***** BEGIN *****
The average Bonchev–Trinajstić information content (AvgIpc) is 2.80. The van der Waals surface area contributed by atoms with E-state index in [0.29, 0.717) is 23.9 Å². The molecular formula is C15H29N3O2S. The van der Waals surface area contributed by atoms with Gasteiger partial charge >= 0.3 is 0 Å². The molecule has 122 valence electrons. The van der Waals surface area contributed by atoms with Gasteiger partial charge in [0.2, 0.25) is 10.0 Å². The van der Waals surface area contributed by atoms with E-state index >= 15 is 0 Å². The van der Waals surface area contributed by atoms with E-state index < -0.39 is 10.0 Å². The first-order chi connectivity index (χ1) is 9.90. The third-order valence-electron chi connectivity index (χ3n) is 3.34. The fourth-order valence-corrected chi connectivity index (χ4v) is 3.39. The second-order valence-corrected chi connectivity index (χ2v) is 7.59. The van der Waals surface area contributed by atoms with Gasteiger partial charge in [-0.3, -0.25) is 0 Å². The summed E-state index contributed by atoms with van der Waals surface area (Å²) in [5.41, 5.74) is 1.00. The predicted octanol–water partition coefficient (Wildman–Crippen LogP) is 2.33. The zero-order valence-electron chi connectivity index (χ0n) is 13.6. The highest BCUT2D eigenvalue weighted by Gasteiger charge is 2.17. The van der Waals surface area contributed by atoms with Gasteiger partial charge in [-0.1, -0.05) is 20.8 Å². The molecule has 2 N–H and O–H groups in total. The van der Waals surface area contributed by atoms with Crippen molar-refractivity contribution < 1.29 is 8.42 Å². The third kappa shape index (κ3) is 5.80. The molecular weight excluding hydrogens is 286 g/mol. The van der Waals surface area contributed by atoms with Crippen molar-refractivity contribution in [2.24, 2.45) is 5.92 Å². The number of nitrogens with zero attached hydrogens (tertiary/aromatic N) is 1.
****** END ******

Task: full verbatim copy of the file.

The average Bonchev–Trinajstić information content (AvgIpc) is 2.80. The van der Waals surface area contributed by atoms with E-state index in [0.29, 0.717) is 23.9 Å². The molecular formula is C15H29N3O2S. The van der Waals surface area contributed by atoms with Gasteiger partial charge >= 0.3 is 0 Å². The molecule has 122 valence electrons. The van der Waals surface area contributed by atoms with Gasteiger partial charge in [0.2, 0.25) is 10.0 Å². The van der Waals surface area contributed by atoms with E-state index >= 15 is 0 Å². The van der Waals surface area contributed by atoms with E-state index < -0.39 is 10.0 Å². The first-order chi connectivity index (χ1) is 9.90. The third-order valence-electron chi connectivity index (χ3n) is 3.34. The fourth-order valence-corrected chi connectivity index (χ4v) is 3.39. The second-order valence-corrected chi connectivity index (χ2v) is 7.59. The van der Waals surface area contributed by atoms with Gasteiger partial charge in [-0.3, -0.25) is 0 Å². The summed E-state index contributed by atoms with van der Waals surface area (Å²) in [5.41, 5.74) is 1.00. The predicted octanol–water partition coefficient (Wildman–Crippen LogP) is 2.33. The zero-order valence-electron chi connectivity index (χ0n) is 13.6. The highest BCUT2D eigenvalue weighted by Gasteiger charge is 2.17. The van der Waals surface area contributed by atoms with Gasteiger partial charge in [-0.1, -0.05) is 20.8 Å². The molecule has 2 N–H and O–H groups in total. The van der Waals surface area contributed by atoms with Crippen molar-refractivity contribution < 1.29 is 8.42 Å². The third kappa shape index (κ3) is 5.80. The molecular weight excluding hydrogens is 286 g/mol. The van der Waals surface area contributed by atoms with Crippen molar-refractivity contribution in [2.24, 2.45) is 5.92 Å². The number of nitrogens with zero attached hydrogens (tertiary/aromatic N) is 1.